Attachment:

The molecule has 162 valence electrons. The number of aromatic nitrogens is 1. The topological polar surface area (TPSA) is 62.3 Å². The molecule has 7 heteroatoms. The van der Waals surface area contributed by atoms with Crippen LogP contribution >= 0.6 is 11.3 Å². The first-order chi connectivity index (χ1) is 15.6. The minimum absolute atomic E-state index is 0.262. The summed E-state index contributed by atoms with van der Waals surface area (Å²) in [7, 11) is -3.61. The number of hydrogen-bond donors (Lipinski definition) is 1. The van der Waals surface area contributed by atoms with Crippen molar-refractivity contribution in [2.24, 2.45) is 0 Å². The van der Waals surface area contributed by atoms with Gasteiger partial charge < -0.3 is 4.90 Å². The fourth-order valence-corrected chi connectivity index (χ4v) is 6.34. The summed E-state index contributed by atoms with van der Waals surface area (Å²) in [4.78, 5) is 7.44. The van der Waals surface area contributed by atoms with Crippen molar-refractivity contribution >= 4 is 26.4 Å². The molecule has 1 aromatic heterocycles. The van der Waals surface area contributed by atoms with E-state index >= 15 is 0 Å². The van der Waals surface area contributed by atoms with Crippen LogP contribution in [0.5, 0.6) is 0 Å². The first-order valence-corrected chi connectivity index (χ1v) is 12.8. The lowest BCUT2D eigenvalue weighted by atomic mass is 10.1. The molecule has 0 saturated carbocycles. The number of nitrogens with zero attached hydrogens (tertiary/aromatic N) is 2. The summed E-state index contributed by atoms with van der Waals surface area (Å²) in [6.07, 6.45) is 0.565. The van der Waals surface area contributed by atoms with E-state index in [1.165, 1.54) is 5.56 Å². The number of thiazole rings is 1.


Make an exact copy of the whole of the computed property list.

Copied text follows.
The molecule has 162 valence electrons. The number of aromatic nitrogens is 1. The topological polar surface area (TPSA) is 62.3 Å². The molecule has 7 heteroatoms. The van der Waals surface area contributed by atoms with Crippen LogP contribution >= 0.6 is 11.3 Å². The first-order chi connectivity index (χ1) is 15.6. The minimum absolute atomic E-state index is 0.262. The summed E-state index contributed by atoms with van der Waals surface area (Å²) in [7, 11) is -3.61. The number of hydrogen-bond donors (Lipinski definition) is 1. The van der Waals surface area contributed by atoms with Crippen molar-refractivity contribution in [2.24, 2.45) is 0 Å². The van der Waals surface area contributed by atoms with Gasteiger partial charge < -0.3 is 4.90 Å². The fourth-order valence-corrected chi connectivity index (χ4v) is 6.34. The summed E-state index contributed by atoms with van der Waals surface area (Å²) in [4.78, 5) is 7.44. The van der Waals surface area contributed by atoms with Crippen molar-refractivity contribution >= 4 is 26.4 Å². The molecule has 1 aromatic heterocycles. The van der Waals surface area contributed by atoms with E-state index >= 15 is 0 Å². The van der Waals surface area contributed by atoms with Crippen LogP contribution in [0.5, 0.6) is 0 Å². The first-order valence-corrected chi connectivity index (χ1v) is 12.8. The lowest BCUT2D eigenvalue weighted by atomic mass is 10.1. The molecule has 0 saturated carbocycles. The number of nitrogens with zero attached hydrogens (tertiary/aromatic N) is 2. The summed E-state index contributed by atoms with van der Waals surface area (Å²) in [6.07, 6.45) is 0.565. The van der Waals surface area contributed by atoms with E-state index in [1.165, 1.54) is 5.56 Å². The number of thiazole rings is 1.